Back in the 80s when people thought of sampling they imagined the Fairlight CMI. Back in the 90s people when people thought of sampling they imagined the Akai MPC. Today when people think of sampling they imagine Ableton Live and it’s no surprise when this daw has two sampler instruments! In this article, we are going to dive deep into the sampling powerhouse that is Ableton Live.
What Is Sampling?
Sampling is a modern art form in which the artist uses a sampler as their instrument to write music. Samplers are modern instruments much like synthesizers. Most of the time they look alike, but the big difference between these two instruments is that samplers don’t generate sound by themselves. Samplers need a source of sound and require you to provide them with an audio recording. That recording can be anything, a guitar, full song, foley… you can feed any type of recording into the sampler and play it back as if it was some kind of synth patch or drum kit.
Today every daw has its own sampler. Even your phone has sampler apps! So to be part of this art form is as simple as downloading a daw or an app or you can go old-school and buy a hardware sampler.
Where To Find Sample Sources
Sample sources can be found anywhere. You can record anything nowadays with your phone and use it as a sample for your next song. You can record yourself hitting your coffee mug with a spoon in the morning and use that sound as your new signature snare. That’s the beauty of sampling!
That is one way of finding good samples for your samplers, but when talking about the art of sampling this is not your Picasso stroke of the brush move. The real art begins with vinyl.
Sampling vinyl records is a fine art. You can’t just buy the top 20 singles on vinyl and make some samples out of them. No, you will get copyright strikes from labels everywhere! You need to dig deep inside the record store and listen to many obscure records to find that perfect vinyl that will make your next track. It’s a beautiful way of creating new music from long-forgotten records and I recommend it to every musician at least as a form of meditation.
Another great sampling source can be the instruments you already own. Maybe your friend has a rare synthesizer that he just doesn’t want to sell. Just record a few notes of that priceless synth and you can play it at your home using Ableton Lives sampler!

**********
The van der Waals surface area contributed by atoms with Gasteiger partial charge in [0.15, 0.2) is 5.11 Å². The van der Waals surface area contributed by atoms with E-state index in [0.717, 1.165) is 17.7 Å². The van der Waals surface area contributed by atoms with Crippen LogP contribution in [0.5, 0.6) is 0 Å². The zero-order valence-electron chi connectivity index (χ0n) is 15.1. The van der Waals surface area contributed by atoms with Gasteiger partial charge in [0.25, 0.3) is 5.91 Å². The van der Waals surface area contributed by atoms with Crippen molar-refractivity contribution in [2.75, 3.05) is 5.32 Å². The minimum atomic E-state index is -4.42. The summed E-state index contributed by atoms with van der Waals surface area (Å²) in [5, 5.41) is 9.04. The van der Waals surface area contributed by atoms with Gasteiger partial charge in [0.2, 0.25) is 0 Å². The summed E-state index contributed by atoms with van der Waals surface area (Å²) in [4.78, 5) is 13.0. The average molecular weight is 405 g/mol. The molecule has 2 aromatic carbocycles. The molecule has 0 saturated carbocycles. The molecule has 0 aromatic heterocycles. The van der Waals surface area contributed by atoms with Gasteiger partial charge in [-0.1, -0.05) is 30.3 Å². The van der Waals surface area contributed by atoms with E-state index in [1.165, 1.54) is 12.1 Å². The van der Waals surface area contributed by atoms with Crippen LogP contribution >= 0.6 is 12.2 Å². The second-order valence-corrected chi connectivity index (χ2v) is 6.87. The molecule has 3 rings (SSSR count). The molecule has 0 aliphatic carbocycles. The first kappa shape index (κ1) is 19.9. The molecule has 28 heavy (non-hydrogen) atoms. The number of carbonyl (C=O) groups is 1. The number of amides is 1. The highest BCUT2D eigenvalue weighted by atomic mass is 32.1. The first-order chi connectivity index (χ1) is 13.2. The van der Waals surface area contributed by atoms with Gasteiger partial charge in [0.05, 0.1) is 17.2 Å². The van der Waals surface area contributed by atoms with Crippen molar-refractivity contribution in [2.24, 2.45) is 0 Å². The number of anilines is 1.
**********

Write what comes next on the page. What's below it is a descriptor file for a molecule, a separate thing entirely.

There are many websites where you can scroll through endless streams of samples from around the world or you can find some friendly producers stash of cool samples that they posted on some music production forum.
Sampling inside Ableton Live
Sampling in Ableton Live is as easy as dragging the audio clip that you wish to sample into one of the two samplers available inside of Live.
The two choices of samplers inside of Live are called “Sampler” and “Simpler”.
They both do the same thing that you would expect from any other sampler. The key difference between them is that Simpler isn’t as simple as the name suggests. Simpler is Ableton’s version of a sampler. A modern take on the classic sampler if you want. On the other hand, Sampler is your classic sampler with all its classic nuts and bolts.
We’ll talk about these two so you have an idea when to use one in favor of the other.
As you can see from the picture above, Sampler is one amazing piece of software.
From filter automation to envelopes and loop functions this is a sampling powerhouse!
In the “Sample” section you can drop your sample inside Sampler and fine-tune where you would like your sample to start, end, whether you want it to loop or reverse, etc.
In the “Pitch/Osc” section, you have pitch modulations options as well as FM or AM modulation!
Advanced producers will know what a sound design playground this can be.
In the “Filter/Global” section you have your filters and the global envelope.
In the “Modulation” section you have your modulation sources that include an envelope and three LFOs.
And lastly, you have your “MIDI” section which is very useful when paired with hardware controllers.
As you can see from the picture above, Simpler is a much more refined version of Sampler.
If you look to the left part of Simpler you can already see two modes that aren’t available inside Sampler. Those are “One-Shot” and “Slice”.
The first thing you might notice when you open Simpler is that you have the filter, modulation, and global envelope right in front of you as well as the controls for fine-tuning your sample.
When dialing the “Classic” mode your sample will loop and you have special parameters for fine-tuning your loop.
When dialing the “One-Shot” mode your sample will play from the start and end without looping. In this mode, you have the special “Trigger” and “Gate” options. Gate will enable you to play the sample for the duration of your midi note, while Trigger will just trigger your sample and let it end naturally on its own.
When dialing the “Slice” mode you can slice your sample into many different slices using markers. The markers are triggered via MIDI and are separated chromatically.
This mode is unique to Simpler and it’s great for repurposing a drum loop into a drum kit!
The slices can’t be looped and therefore you have the “Trigger” and “Gate” modes again in addition to the automatic slice function which can help you slice your sample based on the transients, beat division, region or you can manually slice your sample by double-clicking a specific region of the sample which will create a marker. You can create as many markers as you need.
Who needs synths when you have samplers like these!
Hi there, my name is Nadir aka Nadrisk. I’ve been a bedroom music producer for 8+ years. I do everything in the box and I use Ableton Live as my weapon of choice. Apart from music production, I do mixing and mastering, audio/video editing, and sound design.
Listen to Nadrisk Here